Born to an academic, middle-class family in a small town of indeterminate character where there was nothing to do except cry, make a phone call or masturbate’, Geetika Mehendiratta struggles to understand her own private world of intellectual intensity and uncontainable sexuality which is being subsumed in the dusty world of Desertvadi.
Coming to Lutyenabad ostensible to pursue an education that her parents deem absolutely essential for women in the present times, Getika does manage to get ‘highly educated’ though perhaps only in the truer sense of the phrase. Researching she finds that the only way to hold on to anything is by relinquishing the position of the ingénue, committing an action and being committed to it.
In this forthright first novel, the often comic and sometimes heartrending aspects of Geetika’s life on the campus are communicated in a prose that has texture, an intuitive verbal intelligence and a very Indian bilingual sensibility.
Praise for the novel
The Higher Education of Geetika Mehendiratta
Anuradha Marwah Roy’s remarkable first novel, intelligently crafted, touchingly told. Free from stylistic affectations, her fluent prose is devoid of the subverting impact of pleonastic frills – a virtue few debutante-writers can claim to possess. Reflecting a bilingual sensibility, what emerges as a very obvious concern is her desire to be recognized as a natural storyteller.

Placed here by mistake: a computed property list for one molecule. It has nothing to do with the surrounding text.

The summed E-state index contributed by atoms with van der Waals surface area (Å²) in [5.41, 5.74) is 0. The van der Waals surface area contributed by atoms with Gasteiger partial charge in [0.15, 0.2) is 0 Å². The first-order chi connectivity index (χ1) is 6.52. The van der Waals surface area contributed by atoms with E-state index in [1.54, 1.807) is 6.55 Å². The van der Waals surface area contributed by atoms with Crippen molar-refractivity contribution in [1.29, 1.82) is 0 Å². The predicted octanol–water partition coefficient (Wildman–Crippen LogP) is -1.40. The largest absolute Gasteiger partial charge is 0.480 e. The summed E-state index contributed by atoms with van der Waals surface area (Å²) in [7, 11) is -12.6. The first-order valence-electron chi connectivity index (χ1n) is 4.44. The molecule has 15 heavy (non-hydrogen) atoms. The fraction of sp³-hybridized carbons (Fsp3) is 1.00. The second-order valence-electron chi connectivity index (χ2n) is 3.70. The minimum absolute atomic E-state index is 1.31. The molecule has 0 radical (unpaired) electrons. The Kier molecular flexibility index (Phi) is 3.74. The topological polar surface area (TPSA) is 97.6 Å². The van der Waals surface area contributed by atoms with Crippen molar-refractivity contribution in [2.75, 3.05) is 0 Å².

Bishwadeep Ghosh in ‘The Sunday Times of India’.
What is not to be taken for granted are the clear flashes of insight into character, the incisive use of dialogue to pad out the even tone of the narrative style, so that Geetika becomes unforgettable not just for her polysyllabic name (which she hates) but because she has been so believably and recognizably put together – the new Indian woman coming to terms with herself in an Indian society from which she can expect no quarter and to which she will grant none.
Carol Andrade in ‘The Metropolis on Saturday’
The book is wholly modern and yet Indian enough, is fluently written and easily read.
Muriel Wasi in ‘The Hindustan Times’
It is a charming story, written blandly and without excessive emotion, about growing up. The style is reminiscent of Sue Townsend’s Adrian Mole series.
Prita Maitra in ‘Sunday Magazine’
Geetika, the girl, the teenager, the post-graduate student rings true. You delight in her discoveries and share her pain.
Sunil Mehra in ‘The Pioneer’.
Geetika traverses the geographical and mental space between a small town in Rajasthan and the national capital. First novels are notoriously unreliable for future projection, but collectively these books point to an indigenous state of good literary health.
Meenakshi Mukherjee in ‘Far Eastern Economic Review’